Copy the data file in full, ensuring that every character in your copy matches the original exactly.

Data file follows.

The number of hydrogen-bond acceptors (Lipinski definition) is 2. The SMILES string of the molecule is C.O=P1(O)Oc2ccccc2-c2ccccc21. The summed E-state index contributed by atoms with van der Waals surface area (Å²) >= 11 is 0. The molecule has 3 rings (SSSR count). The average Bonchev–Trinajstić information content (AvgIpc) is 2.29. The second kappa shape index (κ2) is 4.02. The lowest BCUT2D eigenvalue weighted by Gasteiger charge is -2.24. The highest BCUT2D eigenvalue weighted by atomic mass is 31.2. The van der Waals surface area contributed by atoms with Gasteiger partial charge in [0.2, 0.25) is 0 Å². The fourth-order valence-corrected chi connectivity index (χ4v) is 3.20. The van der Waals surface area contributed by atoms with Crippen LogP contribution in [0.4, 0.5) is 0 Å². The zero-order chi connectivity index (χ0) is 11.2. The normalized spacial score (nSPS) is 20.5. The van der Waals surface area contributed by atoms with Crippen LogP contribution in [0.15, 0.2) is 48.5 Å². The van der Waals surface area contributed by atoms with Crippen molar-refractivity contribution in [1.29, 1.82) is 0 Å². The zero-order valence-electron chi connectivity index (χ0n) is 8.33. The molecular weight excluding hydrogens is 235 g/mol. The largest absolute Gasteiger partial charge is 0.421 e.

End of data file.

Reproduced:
The number of hydrogen-bond acceptors (Lipinski definition) is 2. The SMILES string of the molecule is C.O=P1(O)Oc2ccccc2-c2ccccc21. The summed E-state index contributed by atoms with van der Waals surface area (Å²) >= 11 is 0. The molecule has 3 rings (SSSR count). The average Bonchev–Trinajstić information content (AvgIpc) is 2.29. The second kappa shape index (κ2) is 4.02. The lowest BCUT2D eigenvalue weighted by Gasteiger charge is -2.24. The highest BCUT2D eigenvalue weighted by atomic mass is 31.2. The van der Waals surface area contributed by atoms with Gasteiger partial charge in [0.2, 0.25) is 0 Å². The fourth-order valence-corrected chi connectivity index (χ4v) is 3.20. The van der Waals surface area contributed by atoms with Crippen LogP contribution in [0.4, 0.5) is 0 Å². The zero-order chi connectivity index (χ0) is 11.2. The normalized spacial score (nSPS) is 20.5. The van der Waals surface area contributed by atoms with Crippen LogP contribution in [0.15, 0.2) is 48.5 Å². The van der Waals surface area contributed by atoms with Crippen molar-refractivity contribution in [1.29, 1.82) is 0 Å². The zero-order valence-electron chi connectivity index (χ0n) is 8.33. The molecular weight excluding hydrogens is 235 g/mol. The largest absolute Gasteiger partial charge is 0.421 e.